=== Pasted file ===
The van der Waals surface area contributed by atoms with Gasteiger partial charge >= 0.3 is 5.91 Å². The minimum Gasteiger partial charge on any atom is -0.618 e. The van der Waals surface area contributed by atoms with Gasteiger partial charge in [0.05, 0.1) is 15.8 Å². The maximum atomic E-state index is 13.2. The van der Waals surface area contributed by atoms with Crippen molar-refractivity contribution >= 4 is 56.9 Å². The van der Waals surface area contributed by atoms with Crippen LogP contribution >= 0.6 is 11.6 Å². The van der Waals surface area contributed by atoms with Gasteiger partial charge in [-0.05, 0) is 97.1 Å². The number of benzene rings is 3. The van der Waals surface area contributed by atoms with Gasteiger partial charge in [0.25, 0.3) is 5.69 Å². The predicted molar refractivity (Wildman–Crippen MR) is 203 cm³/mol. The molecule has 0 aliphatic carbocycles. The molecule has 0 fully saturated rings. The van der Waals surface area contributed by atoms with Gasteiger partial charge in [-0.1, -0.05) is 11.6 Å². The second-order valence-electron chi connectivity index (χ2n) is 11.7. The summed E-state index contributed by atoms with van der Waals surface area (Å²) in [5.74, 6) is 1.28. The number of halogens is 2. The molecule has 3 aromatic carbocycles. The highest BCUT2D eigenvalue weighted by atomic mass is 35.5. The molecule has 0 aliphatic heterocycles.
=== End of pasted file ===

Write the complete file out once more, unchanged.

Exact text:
The van der Waals surface area contributed by atoms with Gasteiger partial charge >= 0.3 is 5.91 Å². The minimum Gasteiger partial charge on any atom is -0.618 e. The van der Waals surface area contributed by atoms with Gasteiger partial charge in [0.05, 0.1) is 15.8 Å². The maximum atomic E-state index is 13.2. The van der Waals surface area contributed by atoms with Crippen molar-refractivity contribution >= 4 is 56.9 Å². The van der Waals surface area contributed by atoms with Crippen LogP contribution >= 0.6 is 11.6 Å². The van der Waals surface area contributed by atoms with Gasteiger partial charge in [-0.05, 0) is 97.1 Å². The number of benzene rings is 3. The van der Waals surface area contributed by atoms with Gasteiger partial charge in [0.25, 0.3) is 5.69 Å². The predicted molar refractivity (Wildman–Crippen MR) is 203 cm³/mol. The molecule has 0 aliphatic carbocycles. The molecule has 0 fully saturated rings. The van der Waals surface area contributed by atoms with Gasteiger partial charge in [-0.1, -0.05) is 11.6 Å². The second-order valence-electron chi connectivity index (χ2n) is 11.7. The summed E-state index contributed by atoms with van der Waals surface area (Å²) in [5.74, 6) is 1.28. The number of halogens is 2. The molecule has 3 aromatic carbocycles. The highest BCUT2D eigenvalue weighted by atomic mass is 35.5. The molecule has 0 aliphatic heterocycles.